Although The Atlantic published Broken Windows over thirty-five years ago, the article still has a large influence over how and what we police today. For example, New York City’s adoption of “broken windows” policing evolved into “zero tolerance” policing—strictly enforcing low-level offenses—which in turn motivated the city’s unconstitutional stop-and-frisk policies.[4] Attorney General Jeff Sessions has explicitly encouraged broken windows policing.[5] He has followed through on this proclamation in his reforms of the U.S. Department of Justice (DOJ) operations and initiatives. For instance, the DOJ’s Office of Community Oriented Policing Services (COPS) no longer investigates and reports on problems within police departments on a voluntary basis. Instead, Sessions is encouraging “proactive policing” strategies—those that attempt to seek out and stop crime before it happens, like stop-and-frisk and zero tolerance policing—which many people associate with broken windows tactics.[6] However, although some supporters of Broken Windows credit this strategy with decreases in crime since the 1990s, other changes since then—including economic development and demographic shifts—make it impossible to definitively determine how effective Broken Windows is at reducing crime.[7] Regardless of its efficacy, this policing strategy resonates with many people in the community: A 2015 Quinnipiac poll indicated that a majority of New York City voters support broken windows policing.[8]

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Snack or Starve: The Debate Surrounding Nestlé Selling Processed Food in Brazil

To learn more about food security among people living in poverty in rural countries, check out Poverty, Food Security, and the Right to Health, by Robert S. Lawrence, Iris Chan, and Emily Goodman, available on Westlaw and LexisNexis.

by Zachary Karlan

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Nestlé is by far the largest food and beverage company in the world.[1] In September of 2017, the New York Times published “How Big Business Got Brazil Hooked on Junk Food,” in which it explains how Nestlé employs Brazilian citizens to deliver its products right to the front door of approximately 250,000 households.[2] Nestlé and other companies have aggressively adopted a presence in developing countries like Brazil to combat declining sales in more economically developed nations.[3] This door-to-door delivery model makes it simple for the poorest Brazilians to access food, especially those who do not live near a supermarket.[4] Although not currently in service, Nestlé used to have a floating barge that would deliver food to villages in the Amazon.[5] According to the company, Nestlé serves 700,000 “lower income consumers” who benefit from “products enriched with vitamin A, iron and zinc—the three major nutritional deficiencies in Brazil.”[6] On its face, Nestlé and other multinational companies who employ a similar model for global expansion appear to provide an objectively good service: Providing poor individuals with food that might not otherwise be accessible and at a price they can afford. However, studies show that Brazil is facing a serious obesity problem due to the abundance of processed foods from companies like Nestlé.[7] This should force us to question whether this program is truly helping the poor.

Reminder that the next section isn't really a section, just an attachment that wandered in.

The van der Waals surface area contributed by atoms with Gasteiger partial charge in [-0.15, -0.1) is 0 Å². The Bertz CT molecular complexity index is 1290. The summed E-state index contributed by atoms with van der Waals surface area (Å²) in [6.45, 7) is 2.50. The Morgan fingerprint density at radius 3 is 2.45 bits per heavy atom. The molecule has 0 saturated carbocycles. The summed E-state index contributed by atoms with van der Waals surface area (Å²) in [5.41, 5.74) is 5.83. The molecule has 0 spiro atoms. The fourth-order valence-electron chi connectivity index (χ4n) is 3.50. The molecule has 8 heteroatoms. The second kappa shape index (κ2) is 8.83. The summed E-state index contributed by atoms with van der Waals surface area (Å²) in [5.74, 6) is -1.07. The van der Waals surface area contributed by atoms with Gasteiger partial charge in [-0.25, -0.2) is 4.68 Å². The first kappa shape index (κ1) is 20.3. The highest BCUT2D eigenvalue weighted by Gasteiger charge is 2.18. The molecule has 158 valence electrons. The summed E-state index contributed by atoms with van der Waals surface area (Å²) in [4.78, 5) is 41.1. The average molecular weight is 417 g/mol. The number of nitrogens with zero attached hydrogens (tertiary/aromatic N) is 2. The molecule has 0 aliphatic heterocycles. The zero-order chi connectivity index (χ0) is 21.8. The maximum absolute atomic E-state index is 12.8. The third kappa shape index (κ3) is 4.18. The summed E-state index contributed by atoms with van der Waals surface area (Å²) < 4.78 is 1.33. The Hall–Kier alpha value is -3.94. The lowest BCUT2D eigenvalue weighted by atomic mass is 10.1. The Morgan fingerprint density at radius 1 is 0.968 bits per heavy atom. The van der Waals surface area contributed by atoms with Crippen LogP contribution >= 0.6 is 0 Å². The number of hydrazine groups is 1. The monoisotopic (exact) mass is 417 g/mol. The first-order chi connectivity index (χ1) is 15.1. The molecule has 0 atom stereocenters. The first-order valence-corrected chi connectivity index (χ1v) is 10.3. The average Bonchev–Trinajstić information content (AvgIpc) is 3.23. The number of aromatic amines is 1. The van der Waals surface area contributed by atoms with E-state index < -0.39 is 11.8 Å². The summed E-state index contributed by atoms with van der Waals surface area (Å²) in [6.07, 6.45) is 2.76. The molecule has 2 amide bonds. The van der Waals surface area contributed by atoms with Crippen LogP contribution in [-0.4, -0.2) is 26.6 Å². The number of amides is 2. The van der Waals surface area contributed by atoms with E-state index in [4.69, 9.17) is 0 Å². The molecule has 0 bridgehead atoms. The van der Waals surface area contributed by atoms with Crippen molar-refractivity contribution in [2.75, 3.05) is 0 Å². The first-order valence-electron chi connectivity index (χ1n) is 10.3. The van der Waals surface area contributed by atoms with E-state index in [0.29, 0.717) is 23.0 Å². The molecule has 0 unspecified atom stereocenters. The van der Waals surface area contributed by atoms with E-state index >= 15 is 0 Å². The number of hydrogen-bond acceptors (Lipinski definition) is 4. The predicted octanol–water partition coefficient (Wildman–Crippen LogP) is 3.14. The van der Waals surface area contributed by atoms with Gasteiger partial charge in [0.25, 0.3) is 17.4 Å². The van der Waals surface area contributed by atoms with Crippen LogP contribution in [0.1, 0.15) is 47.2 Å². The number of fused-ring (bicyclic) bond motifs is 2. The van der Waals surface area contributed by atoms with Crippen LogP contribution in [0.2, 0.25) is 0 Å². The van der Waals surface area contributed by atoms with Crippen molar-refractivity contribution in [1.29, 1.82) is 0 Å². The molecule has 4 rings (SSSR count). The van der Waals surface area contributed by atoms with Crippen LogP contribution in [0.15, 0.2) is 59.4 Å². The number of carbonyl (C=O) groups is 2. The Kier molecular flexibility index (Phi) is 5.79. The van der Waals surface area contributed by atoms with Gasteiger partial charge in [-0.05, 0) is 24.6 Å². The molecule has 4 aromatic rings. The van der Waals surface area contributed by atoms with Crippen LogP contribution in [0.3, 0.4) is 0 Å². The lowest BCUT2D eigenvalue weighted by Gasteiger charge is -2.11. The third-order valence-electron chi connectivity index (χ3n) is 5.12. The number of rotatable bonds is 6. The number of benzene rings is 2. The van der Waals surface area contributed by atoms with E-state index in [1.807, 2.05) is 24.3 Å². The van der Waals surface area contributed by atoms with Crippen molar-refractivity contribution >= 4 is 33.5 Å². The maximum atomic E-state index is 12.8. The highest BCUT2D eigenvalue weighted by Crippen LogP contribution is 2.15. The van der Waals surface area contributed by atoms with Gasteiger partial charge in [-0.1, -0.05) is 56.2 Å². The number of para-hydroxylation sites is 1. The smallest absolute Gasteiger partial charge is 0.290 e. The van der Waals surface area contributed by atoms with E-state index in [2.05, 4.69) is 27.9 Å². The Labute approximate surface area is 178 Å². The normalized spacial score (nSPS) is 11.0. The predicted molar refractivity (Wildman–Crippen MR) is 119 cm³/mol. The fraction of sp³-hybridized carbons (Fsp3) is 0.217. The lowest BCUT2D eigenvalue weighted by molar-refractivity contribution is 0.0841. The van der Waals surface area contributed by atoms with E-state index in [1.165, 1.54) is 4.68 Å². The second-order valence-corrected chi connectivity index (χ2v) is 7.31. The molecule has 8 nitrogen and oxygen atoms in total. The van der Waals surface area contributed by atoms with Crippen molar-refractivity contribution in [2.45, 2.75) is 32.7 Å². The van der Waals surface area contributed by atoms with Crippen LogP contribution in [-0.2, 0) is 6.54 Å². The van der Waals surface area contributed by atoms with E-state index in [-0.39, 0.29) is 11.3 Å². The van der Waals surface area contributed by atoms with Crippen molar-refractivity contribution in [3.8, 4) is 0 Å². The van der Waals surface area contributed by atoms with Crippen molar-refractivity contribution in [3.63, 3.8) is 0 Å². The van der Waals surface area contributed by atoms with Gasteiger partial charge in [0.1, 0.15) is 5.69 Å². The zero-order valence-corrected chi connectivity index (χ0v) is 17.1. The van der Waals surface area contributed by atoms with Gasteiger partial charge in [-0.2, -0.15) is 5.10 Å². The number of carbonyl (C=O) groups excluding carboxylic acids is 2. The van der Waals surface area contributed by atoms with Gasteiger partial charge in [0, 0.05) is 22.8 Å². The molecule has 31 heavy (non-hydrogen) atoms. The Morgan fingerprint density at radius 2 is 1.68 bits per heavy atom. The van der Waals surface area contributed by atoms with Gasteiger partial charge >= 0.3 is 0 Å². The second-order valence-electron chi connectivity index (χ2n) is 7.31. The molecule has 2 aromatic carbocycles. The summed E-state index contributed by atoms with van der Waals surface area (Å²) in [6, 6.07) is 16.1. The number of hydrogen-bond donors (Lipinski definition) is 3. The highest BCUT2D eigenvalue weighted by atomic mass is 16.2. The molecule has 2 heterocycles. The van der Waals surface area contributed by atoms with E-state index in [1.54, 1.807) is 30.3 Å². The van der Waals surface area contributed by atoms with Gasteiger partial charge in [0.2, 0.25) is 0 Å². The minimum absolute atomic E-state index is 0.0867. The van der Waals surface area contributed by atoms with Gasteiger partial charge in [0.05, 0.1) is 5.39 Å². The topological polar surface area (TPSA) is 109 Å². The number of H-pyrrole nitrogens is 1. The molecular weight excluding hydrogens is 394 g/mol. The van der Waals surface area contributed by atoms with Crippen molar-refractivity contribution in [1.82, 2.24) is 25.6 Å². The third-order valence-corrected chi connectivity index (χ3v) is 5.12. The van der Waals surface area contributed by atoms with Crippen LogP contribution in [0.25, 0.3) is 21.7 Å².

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The Justice Reinvestment Act: An Opportunity for Change and Progress in Maryland

by Sophie Breene

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On May 19, 2016, Governor Larry Hogan signed the Justice Reinvestment Act (JRA) into law, making Maryland the 26th state to pass some form of justice reinvestment legislation in the past ten years.[1] Beginning in October 2017, incarcerated individuals can petition the courts to start putting the law’s provisions into action.[2] The law came to pass after several rounds of bipartisan negotiations, and thus critics on both sides of the political spectrum argue that JRA does too much or not enough for criminal reform.[3] Despite its limitations, the new law will help to curb the cycle of incarceration that disproportionately hurts people living in poverty.